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King's LeviTech project receives €150,000 ERC grant funding

Through its use of innovative levitation techniques, the project will apply the principles of quantum science to technology – paving the way to revolutionise effective sensing technology in industry.

LeviTech
Nanoparticles will be levitated within circuits, generating electrical signals to form the heart of new sensing technologies. Photo credit: Mark Mazaitis for Dr James Millen.

Researchers at King’s have received €150,000 in grant funding from the European Research Council (ERC) to develop the LeviTech project, led by Dr James Millen, Lecturer in advanced photonics in the Department of Physics.

Awarded to principle investigators who already hold an ERC Starting Grant, this Proof of Concept funding will extend research on the boundary between quantum physics and nanotechnology into the realm of practical technology.

Current research into mechanical devices with technological applications is dominated by Micro-Electromechanical Systems. These devices are commonly used as sensors in industries ranging from healthcare to virtual reality, due to their ability to be mass fabricated. However, their performance is ultimately limited by the energy they lose as they vibrate; a problem which gets worse as devices become smaller in line with escalating demand for miniaturised technology.  

LeviTech’s innovative approach to this problem centres on the application of levitation to free a device from its environment, in order to prevent energy loss. Nanoparticles will be levitated within circuits (illustrated), generating electrical signals to form the heart of new sensing technologies. In doing so, the project will demonstrate how techniques from fundamental quantum science can be applied to the realm of technology, enabling the miniaturisation of optical and electrical levitation technologies.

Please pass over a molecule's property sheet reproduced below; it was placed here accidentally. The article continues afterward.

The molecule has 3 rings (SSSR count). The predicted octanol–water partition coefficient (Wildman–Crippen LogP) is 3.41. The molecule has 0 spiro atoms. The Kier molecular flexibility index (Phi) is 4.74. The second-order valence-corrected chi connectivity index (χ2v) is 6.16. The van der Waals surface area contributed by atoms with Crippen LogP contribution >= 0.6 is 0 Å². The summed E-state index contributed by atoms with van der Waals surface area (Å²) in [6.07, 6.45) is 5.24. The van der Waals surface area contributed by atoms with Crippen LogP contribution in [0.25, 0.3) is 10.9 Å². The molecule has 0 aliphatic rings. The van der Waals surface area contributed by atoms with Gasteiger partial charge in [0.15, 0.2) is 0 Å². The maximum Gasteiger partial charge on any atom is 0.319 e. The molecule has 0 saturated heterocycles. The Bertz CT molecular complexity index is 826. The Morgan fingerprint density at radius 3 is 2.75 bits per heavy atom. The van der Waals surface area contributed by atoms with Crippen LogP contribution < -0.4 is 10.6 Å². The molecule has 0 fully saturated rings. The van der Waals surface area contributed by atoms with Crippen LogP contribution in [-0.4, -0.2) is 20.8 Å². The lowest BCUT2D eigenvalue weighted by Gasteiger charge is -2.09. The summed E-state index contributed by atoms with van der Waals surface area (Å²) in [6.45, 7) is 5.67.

In pushing developments towards a state suitable for state-of-the-art sensing and commercial collaboration, LeviTech paves the way for the generation of entirely new types of electrical devices which feature a core of levitated nanoparticles that generate electrical signals. In the wider scope, this technology has the potential to revolutionise gyroscopes in mobile phones, pressure sensors in the chemical industries, positioning in autonomous vehicles and also facilitate more precision in VR gaming.

On the impact of the ERC’s grant towards LeviTech on the wider research field, James commented;

The ability to levitate tiny objects in space using laser beams never fails to capture the public's imagination, especially with its connections to the mysteries of quantum physics. It's with great excitement that we will exploit the techniques and fundamental insights gained through our previous research programmes, and turn them towards technology. Who knows, perhaps one day every quartz crystal in a digital clock and every vibrating antenna in a smartphone will be replaced with tiny levitating objects? That is the dream of this project!

Through connecting abstract ideas and concrete technology, LeviTech will also feature in James’ Quantum Workshop public engagement project, which demonstrates how levitation works.

This funded research complements the current work of the King’s Photonics & Nanotechnology group by shedding new light on the behaviour of such tiny materials. The groups’ research focus involves an interdisciplinary approach towards the development and application of advanced photonic technologies and novel nanomaterials to address modern challenges in photonic and quantum technologies, new nanostructured materials, sensing, imaging and clean energy. The group had recently opened a new suite of photonics and nanofabrication laboratories at King’s, cementing its recent partnership with the London Centre for Nanotechnology.

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James Millen

James Millen

Lecturer